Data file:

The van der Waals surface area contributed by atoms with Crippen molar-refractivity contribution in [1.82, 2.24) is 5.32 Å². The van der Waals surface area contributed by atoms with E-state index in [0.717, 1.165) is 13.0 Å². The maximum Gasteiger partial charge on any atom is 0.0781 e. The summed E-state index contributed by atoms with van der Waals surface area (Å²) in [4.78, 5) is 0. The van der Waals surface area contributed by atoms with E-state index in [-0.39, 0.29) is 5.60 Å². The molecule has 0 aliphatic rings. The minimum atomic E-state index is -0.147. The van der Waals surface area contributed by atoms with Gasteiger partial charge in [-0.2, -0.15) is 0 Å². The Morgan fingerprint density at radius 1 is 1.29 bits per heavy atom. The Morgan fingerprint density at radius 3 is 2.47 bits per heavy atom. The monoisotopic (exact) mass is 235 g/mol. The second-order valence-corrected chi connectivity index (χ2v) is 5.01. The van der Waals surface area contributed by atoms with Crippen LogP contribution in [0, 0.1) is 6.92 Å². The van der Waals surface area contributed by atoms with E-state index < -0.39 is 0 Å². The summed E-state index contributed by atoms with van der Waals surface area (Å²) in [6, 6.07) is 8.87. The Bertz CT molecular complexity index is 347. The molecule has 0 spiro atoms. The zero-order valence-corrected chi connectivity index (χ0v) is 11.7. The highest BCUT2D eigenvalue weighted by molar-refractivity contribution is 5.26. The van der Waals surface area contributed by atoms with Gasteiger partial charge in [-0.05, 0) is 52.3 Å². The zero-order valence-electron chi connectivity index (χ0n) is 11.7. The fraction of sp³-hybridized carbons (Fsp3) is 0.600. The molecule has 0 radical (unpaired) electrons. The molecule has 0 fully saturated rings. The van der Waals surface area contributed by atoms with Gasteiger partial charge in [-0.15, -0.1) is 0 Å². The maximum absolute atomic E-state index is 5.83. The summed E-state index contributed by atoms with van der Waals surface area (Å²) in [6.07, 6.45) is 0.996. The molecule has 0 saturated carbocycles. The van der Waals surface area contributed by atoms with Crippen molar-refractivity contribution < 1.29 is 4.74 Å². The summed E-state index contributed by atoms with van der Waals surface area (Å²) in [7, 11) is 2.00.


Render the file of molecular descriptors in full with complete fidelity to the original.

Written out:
The van der Waals surface area contributed by atoms with Crippen molar-refractivity contribution in [1.82, 2.24) is 5.32 Å². The van der Waals surface area contributed by atoms with E-state index in [0.717, 1.165) is 13.0 Å². The maximum Gasteiger partial charge on any atom is 0.0781 e. The summed E-state index contributed by atoms with van der Waals surface area (Å²) in [4.78, 5) is 0. The van der Waals surface area contributed by atoms with E-state index in [-0.39, 0.29) is 5.60 Å². The molecule has 0 aliphatic rings. The minimum atomic E-state index is -0.147. The van der Waals surface area contributed by atoms with Gasteiger partial charge in [-0.2, -0.15) is 0 Å². The Morgan fingerprint density at radius 1 is 1.29 bits per heavy atom. The Morgan fingerprint density at radius 3 is 2.47 bits per heavy atom. The monoisotopic (exact) mass is 235 g/mol. The second-order valence-corrected chi connectivity index (χ2v) is 5.01. The van der Waals surface area contributed by atoms with Crippen LogP contribution in [0, 0.1) is 6.92 Å². The van der Waals surface area contributed by atoms with E-state index < -0.39 is 0 Å². The summed E-state index contributed by atoms with van der Waals surface area (Å²) in [6, 6.07) is 8.87. The Bertz CT molecular complexity index is 347. The molecule has 0 spiro atoms. The zero-order valence-corrected chi connectivity index (χ0v) is 11.7. The highest BCUT2D eigenvalue weighted by molar-refractivity contribution is 5.26. The van der Waals surface area contributed by atoms with Gasteiger partial charge in [-0.05, 0) is 52.3 Å². The zero-order valence-electron chi connectivity index (χ0n) is 11.7. The fraction of sp³-hybridized carbons (Fsp3) is 0.600. The molecule has 0 radical (unpaired) electrons. The molecule has 0 fully saturated rings. The van der Waals surface area contributed by atoms with Gasteiger partial charge in [-0.15, -0.1) is 0 Å². The maximum absolute atomic E-state index is 5.83. The summed E-state index contributed by atoms with van der Waals surface area (Å²) in [6.07, 6.45) is 0.996. The molecule has 0 saturated carbocycles. The van der Waals surface area contributed by atoms with Crippen molar-refractivity contribution < 1.29 is 4.74 Å². The summed E-state index contributed by atoms with van der Waals surface area (Å²) in [7, 11) is 2.00.